Dr. Daire O’Leary is a clinical research fellow in Children’s Health Ireland, Crumlin and the UCD Centre for Arthritis Research, under the supervision of Prof. Gerry Wilson and Dr. Orla Killeen. Daire’s research aims to identify the genetic causes of chronic recurrent multifocal osteomyelitis.
Chronic recurrent multifocal osteomyelitis (CRMO) is an auto-inflammatory disease of childhood. Auto-inflammatory diseases lead to recurrent episodes of inflammation in specific parts of the body with no obvious trigger. In CRMO, this inflammation occurs in bone leading to localised pain, swelling and difficulty using the affected parts of the body. Daire explains “When someone gets CRMO, their bones get inflamed without a good reason. This can make them painful, swollen and hard to use”.
CRMO affects one or many bones and symptoms usually recur over many years. Poor growth or fractures in the affected bones can lead to unequal limb length or abnormal curvature of the spine (scoliosis) which are serious long-term problems. “If we don’t treat CRMO, it can cause poor growth, fracture or an abnormally curved spine (scoliosis)”. CRMO is an extremely rare condition. As Daire explains “There are about 60 children and teenagers living with this condition in Ireland right now. There is also a smaller number of adults. Around the world, we think that about 1 in every 100,000 children is living with the condition”.
The cause of CRMO is not known but it is likely that there is a genetic basis because it sometimes affects more than one member of a family. Studies have looked at a small number of genes which are known to cause other auto-inflammatory diseases but have failed to find a genetic cause of CRMO in most of the children who took part. “If we know why CRMO happens, we might be able to treat it better. If we know why CRMO is worse in some people than others, we might be able to treat those people differently at the beginning and stop problems like poor growth or fractures from happening”.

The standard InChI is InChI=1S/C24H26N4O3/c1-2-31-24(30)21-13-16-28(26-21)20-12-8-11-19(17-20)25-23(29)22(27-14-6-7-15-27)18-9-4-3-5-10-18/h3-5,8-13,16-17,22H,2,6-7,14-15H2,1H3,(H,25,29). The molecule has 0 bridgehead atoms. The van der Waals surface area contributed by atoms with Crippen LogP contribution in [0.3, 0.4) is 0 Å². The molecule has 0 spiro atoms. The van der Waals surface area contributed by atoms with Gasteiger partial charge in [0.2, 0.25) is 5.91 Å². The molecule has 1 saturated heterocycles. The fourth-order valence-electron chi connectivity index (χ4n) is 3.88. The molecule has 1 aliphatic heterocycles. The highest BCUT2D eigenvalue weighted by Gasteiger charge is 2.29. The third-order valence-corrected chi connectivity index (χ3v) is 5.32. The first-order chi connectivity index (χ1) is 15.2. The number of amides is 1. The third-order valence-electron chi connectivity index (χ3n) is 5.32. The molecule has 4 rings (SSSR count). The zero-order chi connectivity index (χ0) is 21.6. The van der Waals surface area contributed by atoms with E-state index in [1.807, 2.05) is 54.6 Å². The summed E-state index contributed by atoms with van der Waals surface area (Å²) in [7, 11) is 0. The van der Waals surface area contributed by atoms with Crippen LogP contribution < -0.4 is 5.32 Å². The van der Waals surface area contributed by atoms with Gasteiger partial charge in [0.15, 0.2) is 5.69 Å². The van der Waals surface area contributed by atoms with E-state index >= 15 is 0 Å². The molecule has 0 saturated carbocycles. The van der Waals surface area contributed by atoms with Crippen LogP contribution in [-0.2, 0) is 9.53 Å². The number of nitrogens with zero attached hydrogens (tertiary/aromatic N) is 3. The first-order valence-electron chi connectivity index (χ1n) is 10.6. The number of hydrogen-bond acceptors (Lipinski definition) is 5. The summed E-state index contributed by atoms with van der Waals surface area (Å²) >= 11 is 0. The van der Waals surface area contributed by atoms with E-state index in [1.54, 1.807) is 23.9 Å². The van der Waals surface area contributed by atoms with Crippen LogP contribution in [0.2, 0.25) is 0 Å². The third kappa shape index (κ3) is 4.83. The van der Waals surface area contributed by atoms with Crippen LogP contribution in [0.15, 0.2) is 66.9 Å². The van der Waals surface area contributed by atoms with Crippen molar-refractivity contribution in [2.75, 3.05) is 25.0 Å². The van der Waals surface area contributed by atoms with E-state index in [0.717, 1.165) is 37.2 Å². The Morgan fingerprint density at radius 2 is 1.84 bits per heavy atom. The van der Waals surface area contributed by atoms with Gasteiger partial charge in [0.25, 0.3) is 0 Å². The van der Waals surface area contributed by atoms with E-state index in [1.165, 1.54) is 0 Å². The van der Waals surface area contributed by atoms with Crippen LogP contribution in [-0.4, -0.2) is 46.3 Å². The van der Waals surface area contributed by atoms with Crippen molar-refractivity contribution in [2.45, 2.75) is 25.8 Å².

To date, 43 patients have been diagnosed with CRMO at the National Centre for Paediatric Rheumatology (NCPR) at Children’s Health Ireland, Crumlin. Instead of only examining specific genes known to be associated with other auto-inflammatory diseases, Daire is analysing the entire exome of patients with CRMO “The NCRC has funded us to use state-of-the-art technology to look at the genes of people with CRMO in detail. This is called whole exome sequencing. It looks at the parts of genes which make proteins. Proteins are the building blocks of the body. We want to see if there are small changes in genes which happen more often in people with CRMO. This might help us figure out why CRMO happens”.
Daire has identified several genetic changes in children with CRMO. “These results show about 20,000 small changes for each person which is a lot of information. So far, we have used software programmes to make a shortlist of genes which might have something to do with CRMO. I’m working to see if there is a relationship between these genes and how bad someone’s CRMO is (this is measured in a number of ways, including quantifying how many bones are affected)”.
A better understanding of the underlying causes of CRMO would lead to better treatments and outcomes for patients with CRMO “If we know why CRMO happens, we might be able to treat it better. If we know why CRMO is worse in some people than others, we might be able to treat those people differently at the beginning and stop problems like poor growth or fractures from happening”.
Information on all UCD Centre for Arthritis Research studies are available at http://www.ucd.ie/car/research/
Further patient/parent information on CRMO can be found through the following links: